Nationwide RAISES savings rates by up to 0.5%: how do the new rates compare?

The base rate is expected to rise next week, and Nationwide has already upped its savings rates in anticipation. But how do the new rates compare?

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Markets suggest there is a 95% chance the Bank of England will up its base rate to 0.5% next week and savings rates are already starting to rise in anticipation.

So, with Nationwide being one of the first to move, how do its new rates compare with the rates offered by other savings accounts? Let’s take a look.

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Is the base rate due to rise again?

According to data from CME Group, markets are 95% sure the Bank of England’s Monetary Policy Committee will up its base rate from 0.25% to 0.5% when it next meets on 3 February. If that happens, it will be the second time the committee has acted in the space of two months. 

That’s because the BoE previously raised its base rate from its pandemic low of 0.1% to 0.25% in mid-December. 

The base rate is a big deal, as it sets the rate at which banks can lend to one another. A low base rate, as the UK has been used to for several years, means banks can access money cheaply. As a result, a low rate means there’s little need for providers to offer high savings rates to attract retail deposits. This is why we’ve seen such low savings rates in recent years, especially over the past 18 months or so. 

Yet with the base rate predicted to rise again, it’s possible savers will soon see better savings rates. In fact, Nationwide has already made moves in anticipation of a rise. 

How has Nationwide changed its savings rates?

Nationwide has announced it will be increasing the savings rates on several of its savings accounts. Increased rates of up to 0.5% will apply to its Flex Regular saver, Help to Buy ISA and Children’s savings accounts. The changes will take effect from 1 February.

Commenting on the rate increases, Tom Riley, director of banking and savings at Nationwide, said that the building society is keen to show they are committed to savers. He explained: “As one of the first major savings providers to announce its changes, we’re demonstrating our commitment to savers, particularly children and regular savers, such as those saving for their first home.”

“We continue to focus on providing a range of competitive savings products to our members. In recent months our average deposit rate has been two-thirds higher than the market average, but we also need to balance our savings rates with the need to ensure we provide good value for our borrowers and continue to invest in services that are important for our members.”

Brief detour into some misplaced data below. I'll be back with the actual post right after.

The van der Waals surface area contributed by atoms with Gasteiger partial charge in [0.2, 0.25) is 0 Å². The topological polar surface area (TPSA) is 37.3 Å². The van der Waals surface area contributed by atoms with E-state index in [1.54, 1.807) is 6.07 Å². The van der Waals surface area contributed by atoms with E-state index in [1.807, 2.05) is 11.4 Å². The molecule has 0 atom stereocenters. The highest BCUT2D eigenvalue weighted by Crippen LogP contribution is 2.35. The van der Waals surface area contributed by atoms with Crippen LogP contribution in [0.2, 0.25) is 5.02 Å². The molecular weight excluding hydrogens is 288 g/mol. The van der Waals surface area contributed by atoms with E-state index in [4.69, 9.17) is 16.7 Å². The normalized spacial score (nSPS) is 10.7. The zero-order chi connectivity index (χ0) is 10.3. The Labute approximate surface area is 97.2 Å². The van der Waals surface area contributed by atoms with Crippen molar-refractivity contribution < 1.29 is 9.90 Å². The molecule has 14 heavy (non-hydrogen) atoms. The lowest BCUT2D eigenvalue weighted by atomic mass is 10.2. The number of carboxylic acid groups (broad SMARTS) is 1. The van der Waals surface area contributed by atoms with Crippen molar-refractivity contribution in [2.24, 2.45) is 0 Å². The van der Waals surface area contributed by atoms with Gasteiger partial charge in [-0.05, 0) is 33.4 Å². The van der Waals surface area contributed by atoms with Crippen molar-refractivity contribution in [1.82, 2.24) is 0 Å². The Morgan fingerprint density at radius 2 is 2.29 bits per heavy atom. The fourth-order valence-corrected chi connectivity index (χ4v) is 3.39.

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How do Nationwide’s new rates compare? 

Let’s take a look at how Nationwide’s Flex Regular saver, Help to Buy ISA and children’s savings accounts will compare once the new rates come into effect.

Nationwide Flex Regular Saver

When the changes come into effect, Nationwide’s Flex Regular Saver interest rate will increase from 2% to 2.5% AER variable. 

The account is available to customers who already have a Nationwide current account. With this in mind, it’s similar to the NatWest and RBS regular savings accounts which both pay 3.04% AER variable. This rate is more than 0.5% higher than Nationwide’s new rate.

However, it’s worth knowing that the NatWest and RBS accounts only allow you to save up to £50 per month. Nationwide, on the other hand, allows you to deposit up to £200 per month.

Nationwide’s Help to Buy ISA

The savings rate on Nationwide’s Help to Buy ISA will increase by 0.25% to 1.25% AER variable. This means the account will offer the second-highest Help to Buy ISA savings rate after the Newcastle Building Society, which pays 1.64% AER variable.

The Help to Buy ISA has now closed to new applicants. However, if you already have an account, you’re free to transfer it to another provider. For more on this, see our article on whether the Help to Buy ISA is still available.

Nationwide’s children’s savings accounts

As well as upping the savings rates on its regular savings and Help to Buy ISA accounts, Nationwide is also increasing rates on all of its children’s savings accounts by 0.25%.

This means that Nationwide’s Future Saver and Junior ISA will pay 1.25% AER variable from 1 February. However, the accounts still won’t be market-leading even after the rate increases.

That’s because, right now, the highest interest rate on a children savings account is 3% via the Santander 123 mini account. You’ll get this rate as long as your child has between £1,500 and £2,000 to save. Meanwhile, the highest rate offered on a Junior ISA is 2.25% AER variable via Tesco Bank.

Are you are looking for the highest savings rates? See our list of top-rated savings accounts.

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